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For the Strobist Boot Camp II: Assignment #3.

 

View On Black

 

Slideshow of all entries, sorted by "Interestingness", however that is determined.

 

This photo made the "short list" of finalists (somehow).

 

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Definitely the toughest of the assignments so far. First and most obviously, lighting a room is *much* harder than it looks. But beyond that, I had a very hard time finding a room that was worth photographing at all. Frankly, I had never even given any thought to taking a picture of a room whatsoever.

 

I tried my kitchen (see here) but was not at all satisfied with the result. I quickly grew dejected, feeling I had hit a wall in my learning process.

 

But that was getting me nowhere so I decided change my attitude and look at it as a learning experience. And what better way to learn than to steal from my host (nice) and ape this image but using my own, similar, bathroom. The full Strobist article is here.

 

On my image, the verticals and horizontals are off and the highlights are blown in the sink fixture. Oh well, I still learned a lot and that's what matters.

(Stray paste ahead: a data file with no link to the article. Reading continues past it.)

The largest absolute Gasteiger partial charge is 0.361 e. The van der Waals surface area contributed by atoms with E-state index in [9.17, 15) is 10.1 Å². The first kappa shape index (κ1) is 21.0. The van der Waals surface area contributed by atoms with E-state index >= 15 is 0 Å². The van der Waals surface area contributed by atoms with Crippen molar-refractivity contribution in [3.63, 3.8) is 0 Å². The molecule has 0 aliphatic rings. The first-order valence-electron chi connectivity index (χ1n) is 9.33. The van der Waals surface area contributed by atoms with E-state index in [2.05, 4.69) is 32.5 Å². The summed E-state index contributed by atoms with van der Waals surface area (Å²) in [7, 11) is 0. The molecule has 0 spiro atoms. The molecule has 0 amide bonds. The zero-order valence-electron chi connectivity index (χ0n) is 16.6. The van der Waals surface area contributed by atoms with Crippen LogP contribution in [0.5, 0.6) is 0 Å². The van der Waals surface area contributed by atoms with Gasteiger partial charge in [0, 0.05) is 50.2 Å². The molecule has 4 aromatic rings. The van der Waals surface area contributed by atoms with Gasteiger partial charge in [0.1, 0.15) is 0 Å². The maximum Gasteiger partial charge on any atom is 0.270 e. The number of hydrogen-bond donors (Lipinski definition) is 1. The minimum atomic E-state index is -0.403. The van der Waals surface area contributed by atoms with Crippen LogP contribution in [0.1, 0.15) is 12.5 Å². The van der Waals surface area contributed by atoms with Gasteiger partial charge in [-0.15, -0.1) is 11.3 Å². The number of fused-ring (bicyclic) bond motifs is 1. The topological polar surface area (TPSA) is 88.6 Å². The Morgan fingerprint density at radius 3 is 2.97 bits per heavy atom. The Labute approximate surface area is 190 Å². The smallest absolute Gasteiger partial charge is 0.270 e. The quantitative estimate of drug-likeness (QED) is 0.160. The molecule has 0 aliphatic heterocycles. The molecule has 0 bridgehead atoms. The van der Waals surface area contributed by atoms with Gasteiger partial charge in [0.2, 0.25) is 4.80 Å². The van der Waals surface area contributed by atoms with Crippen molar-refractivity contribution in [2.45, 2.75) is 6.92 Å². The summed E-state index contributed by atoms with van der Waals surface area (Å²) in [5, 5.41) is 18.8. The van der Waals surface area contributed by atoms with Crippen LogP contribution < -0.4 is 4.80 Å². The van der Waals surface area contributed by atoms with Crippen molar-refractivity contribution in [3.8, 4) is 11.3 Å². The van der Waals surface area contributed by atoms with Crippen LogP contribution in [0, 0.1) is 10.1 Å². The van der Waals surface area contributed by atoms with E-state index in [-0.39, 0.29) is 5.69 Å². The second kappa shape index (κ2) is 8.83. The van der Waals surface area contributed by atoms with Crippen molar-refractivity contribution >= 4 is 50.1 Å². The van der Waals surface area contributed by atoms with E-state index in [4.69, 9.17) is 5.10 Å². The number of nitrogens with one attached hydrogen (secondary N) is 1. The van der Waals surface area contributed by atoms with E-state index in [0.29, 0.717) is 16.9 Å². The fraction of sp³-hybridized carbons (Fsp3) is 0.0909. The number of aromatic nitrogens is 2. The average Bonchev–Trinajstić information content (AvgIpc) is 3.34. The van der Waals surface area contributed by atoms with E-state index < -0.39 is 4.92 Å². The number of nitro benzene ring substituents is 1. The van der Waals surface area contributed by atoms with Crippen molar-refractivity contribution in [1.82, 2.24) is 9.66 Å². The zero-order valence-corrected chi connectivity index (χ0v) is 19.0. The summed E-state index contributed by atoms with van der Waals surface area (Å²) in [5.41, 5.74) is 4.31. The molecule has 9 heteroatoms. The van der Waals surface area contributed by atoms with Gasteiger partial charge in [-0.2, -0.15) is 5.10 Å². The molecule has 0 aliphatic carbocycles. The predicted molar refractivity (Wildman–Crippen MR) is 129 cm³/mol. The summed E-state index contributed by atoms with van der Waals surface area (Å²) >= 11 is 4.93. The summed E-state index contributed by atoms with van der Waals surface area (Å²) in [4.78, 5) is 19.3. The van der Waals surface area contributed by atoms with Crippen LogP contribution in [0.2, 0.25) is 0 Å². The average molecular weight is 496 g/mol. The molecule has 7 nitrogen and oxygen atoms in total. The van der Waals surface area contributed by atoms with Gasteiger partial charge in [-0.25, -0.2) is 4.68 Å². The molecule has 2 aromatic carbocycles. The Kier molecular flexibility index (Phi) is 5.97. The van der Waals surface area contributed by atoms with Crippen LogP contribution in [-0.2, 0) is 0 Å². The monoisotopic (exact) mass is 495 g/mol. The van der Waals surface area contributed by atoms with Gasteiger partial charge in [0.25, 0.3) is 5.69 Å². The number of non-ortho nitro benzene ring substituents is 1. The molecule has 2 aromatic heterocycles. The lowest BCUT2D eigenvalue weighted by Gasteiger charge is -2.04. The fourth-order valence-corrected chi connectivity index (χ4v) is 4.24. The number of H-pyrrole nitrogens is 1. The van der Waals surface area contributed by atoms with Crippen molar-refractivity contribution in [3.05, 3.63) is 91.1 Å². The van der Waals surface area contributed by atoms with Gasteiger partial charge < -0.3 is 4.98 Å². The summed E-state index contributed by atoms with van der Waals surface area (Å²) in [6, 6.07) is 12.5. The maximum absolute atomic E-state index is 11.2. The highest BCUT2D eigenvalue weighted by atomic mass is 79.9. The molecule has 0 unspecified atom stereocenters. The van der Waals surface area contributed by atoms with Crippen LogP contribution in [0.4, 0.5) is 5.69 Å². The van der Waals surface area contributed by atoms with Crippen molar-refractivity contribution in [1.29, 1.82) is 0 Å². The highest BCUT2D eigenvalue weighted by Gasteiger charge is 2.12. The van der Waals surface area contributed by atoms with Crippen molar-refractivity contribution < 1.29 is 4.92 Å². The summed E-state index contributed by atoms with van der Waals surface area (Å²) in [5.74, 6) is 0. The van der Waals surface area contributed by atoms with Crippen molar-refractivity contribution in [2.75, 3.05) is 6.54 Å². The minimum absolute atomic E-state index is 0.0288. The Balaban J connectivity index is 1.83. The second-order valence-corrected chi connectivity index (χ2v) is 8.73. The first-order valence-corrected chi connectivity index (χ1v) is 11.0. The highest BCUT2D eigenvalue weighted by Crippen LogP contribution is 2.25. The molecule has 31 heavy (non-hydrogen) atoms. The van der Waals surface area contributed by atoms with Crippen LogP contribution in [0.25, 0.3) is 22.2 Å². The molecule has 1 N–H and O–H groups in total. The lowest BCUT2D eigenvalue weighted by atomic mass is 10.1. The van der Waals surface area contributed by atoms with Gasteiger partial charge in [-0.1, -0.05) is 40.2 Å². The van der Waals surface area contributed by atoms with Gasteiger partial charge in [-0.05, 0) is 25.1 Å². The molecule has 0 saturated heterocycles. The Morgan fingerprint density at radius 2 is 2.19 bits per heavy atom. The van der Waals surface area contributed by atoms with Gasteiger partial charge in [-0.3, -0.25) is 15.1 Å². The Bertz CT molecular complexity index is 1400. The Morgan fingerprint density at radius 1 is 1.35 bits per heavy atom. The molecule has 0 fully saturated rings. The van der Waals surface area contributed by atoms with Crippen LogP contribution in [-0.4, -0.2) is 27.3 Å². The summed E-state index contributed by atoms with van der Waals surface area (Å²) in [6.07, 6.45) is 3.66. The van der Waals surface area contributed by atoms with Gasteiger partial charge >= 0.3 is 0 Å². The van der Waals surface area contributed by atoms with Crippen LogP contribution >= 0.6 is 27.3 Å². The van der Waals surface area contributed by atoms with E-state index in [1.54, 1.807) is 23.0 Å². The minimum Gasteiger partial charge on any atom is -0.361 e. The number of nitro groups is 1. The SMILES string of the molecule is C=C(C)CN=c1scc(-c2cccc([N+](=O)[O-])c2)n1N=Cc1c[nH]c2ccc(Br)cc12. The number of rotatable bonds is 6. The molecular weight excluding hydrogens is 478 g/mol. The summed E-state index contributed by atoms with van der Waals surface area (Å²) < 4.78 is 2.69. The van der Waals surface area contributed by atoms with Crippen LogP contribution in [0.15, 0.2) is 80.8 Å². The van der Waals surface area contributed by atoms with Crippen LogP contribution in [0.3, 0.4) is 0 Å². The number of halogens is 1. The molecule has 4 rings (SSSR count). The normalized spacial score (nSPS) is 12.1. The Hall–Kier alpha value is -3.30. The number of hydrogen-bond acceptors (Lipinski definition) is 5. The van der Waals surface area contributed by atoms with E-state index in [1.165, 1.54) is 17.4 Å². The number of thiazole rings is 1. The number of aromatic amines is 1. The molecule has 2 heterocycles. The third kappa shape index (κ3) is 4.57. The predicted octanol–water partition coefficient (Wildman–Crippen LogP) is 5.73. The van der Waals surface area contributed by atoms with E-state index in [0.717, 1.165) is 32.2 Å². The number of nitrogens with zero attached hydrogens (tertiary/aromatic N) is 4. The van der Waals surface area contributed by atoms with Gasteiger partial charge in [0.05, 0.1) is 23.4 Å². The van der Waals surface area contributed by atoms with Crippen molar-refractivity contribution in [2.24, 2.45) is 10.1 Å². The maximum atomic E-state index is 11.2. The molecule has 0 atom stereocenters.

Strobist - couldn't be much simpler. The room is only 3 feet (roughly 1 meter) by 6 feet (2 meters). The toilet is right behind where I was standing so I just put my (sole) strobe (an SB-800) on its little plastic stand on the toilet seat and triggered it via the Nikon wireless system. To match the color temperature of the room lighting, I put a CTO (Color Temperature Orange) gel on the flash, which was pointed at the ceiling (and the back wall, hence the blown out mirror). It was fired at 1/8 power.

 

To avoid being reflected in the mirror (vampire mode) I just squatted down a bit and pointed the camera at a point just under the mirror and then cropped away the bottom of the picture in Photoshop. Keeping the camera level was hard. In retrospect, I should have used a tripod. The full Strobist article explaining this technique is here.

 

Nikon D70 camera with kit lens (Nikon Nikkor 18-70mm f/3.5-4.5) at 18mm (the widest angle). Manual mode: f/3.5 at 1/250th of a second. ISO 200. White Balance Automatic.

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Taken on August 12, 2009